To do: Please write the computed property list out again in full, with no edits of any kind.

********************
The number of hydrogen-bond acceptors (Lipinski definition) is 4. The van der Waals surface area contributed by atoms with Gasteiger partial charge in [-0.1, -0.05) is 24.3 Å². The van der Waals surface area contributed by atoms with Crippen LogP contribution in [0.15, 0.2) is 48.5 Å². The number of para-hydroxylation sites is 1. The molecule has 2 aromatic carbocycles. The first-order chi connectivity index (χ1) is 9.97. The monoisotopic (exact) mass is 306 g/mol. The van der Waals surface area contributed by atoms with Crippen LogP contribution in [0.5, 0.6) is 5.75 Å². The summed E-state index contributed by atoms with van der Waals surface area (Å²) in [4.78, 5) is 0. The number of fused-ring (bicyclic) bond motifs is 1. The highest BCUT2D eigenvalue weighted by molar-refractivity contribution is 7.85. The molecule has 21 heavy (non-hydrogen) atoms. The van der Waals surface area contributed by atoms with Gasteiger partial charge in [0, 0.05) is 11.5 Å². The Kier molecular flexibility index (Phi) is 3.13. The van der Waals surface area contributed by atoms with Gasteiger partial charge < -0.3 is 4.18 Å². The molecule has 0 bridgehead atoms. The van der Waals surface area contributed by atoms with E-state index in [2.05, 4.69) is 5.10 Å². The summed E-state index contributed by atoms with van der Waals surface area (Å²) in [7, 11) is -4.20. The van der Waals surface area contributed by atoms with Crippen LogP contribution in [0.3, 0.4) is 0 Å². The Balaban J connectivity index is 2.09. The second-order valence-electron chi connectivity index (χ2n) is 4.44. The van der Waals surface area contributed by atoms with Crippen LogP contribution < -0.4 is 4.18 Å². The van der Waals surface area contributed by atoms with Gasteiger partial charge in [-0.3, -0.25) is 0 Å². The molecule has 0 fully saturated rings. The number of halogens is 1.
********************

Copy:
The number of hydrogen-bond acceptors (Lipinski definition) is 4. The van der Waals surface area contributed by atoms with Gasteiger partial charge in [-0.1, -0.05) is 24.3 Å². The van der Waals surface area contributed by atoms with Crippen LogP contribution in [0.15, 0.2) is 48.5 Å². The number of para-hydroxylation sites is 1. The molecule has 2 aromatic carbocycles. The first-order chi connectivity index (χ1) is 9.97. The monoisotopic (exact) mass is 306 g/mol. The van der Waals surface area contributed by atoms with Crippen LogP contribution in [0.5, 0.6) is 5.75 Å². The summed E-state index contributed by atoms with van der Waals surface area (Å²) in [4.78, 5) is 0. The number of fused-ring (bicyclic) bond motifs is 1. The highest BCUT2D eigenvalue weighted by molar-refractivity contribution is 7.85. The molecule has 21 heavy (non-hydrogen) atoms. The van der Waals surface area contributed by atoms with Gasteiger partial charge in [0, 0.05) is 11.5 Å². The Kier molecular flexibility index (Phi) is 3.13. The van der Waals surface area contributed by atoms with Gasteiger partial charge < -0.3 is 4.18 Å². The molecule has 0 bridgehead atoms. The van der Waals surface area contributed by atoms with E-state index in [2.05, 4.69) is 5.10 Å². The summed E-state index contributed by atoms with van der Waals surface area (Å²) in [7, 11) is -4.20. The van der Waals surface area contributed by atoms with Crippen LogP contribution in [0.3, 0.4) is 0 Å². The Balaban J connectivity index is 2.09. The second-order valence-electron chi connectivity index (χ2n) is 4.44. The van der Waals surface area contributed by atoms with Crippen LogP contribution < -0.4 is 4.18 Å². The van der Waals surface area contributed by atoms with Gasteiger partial charge in [-0.3, -0.25) is 0 Å². The molecule has 0 fully saturated rings. The number of halogens is 1.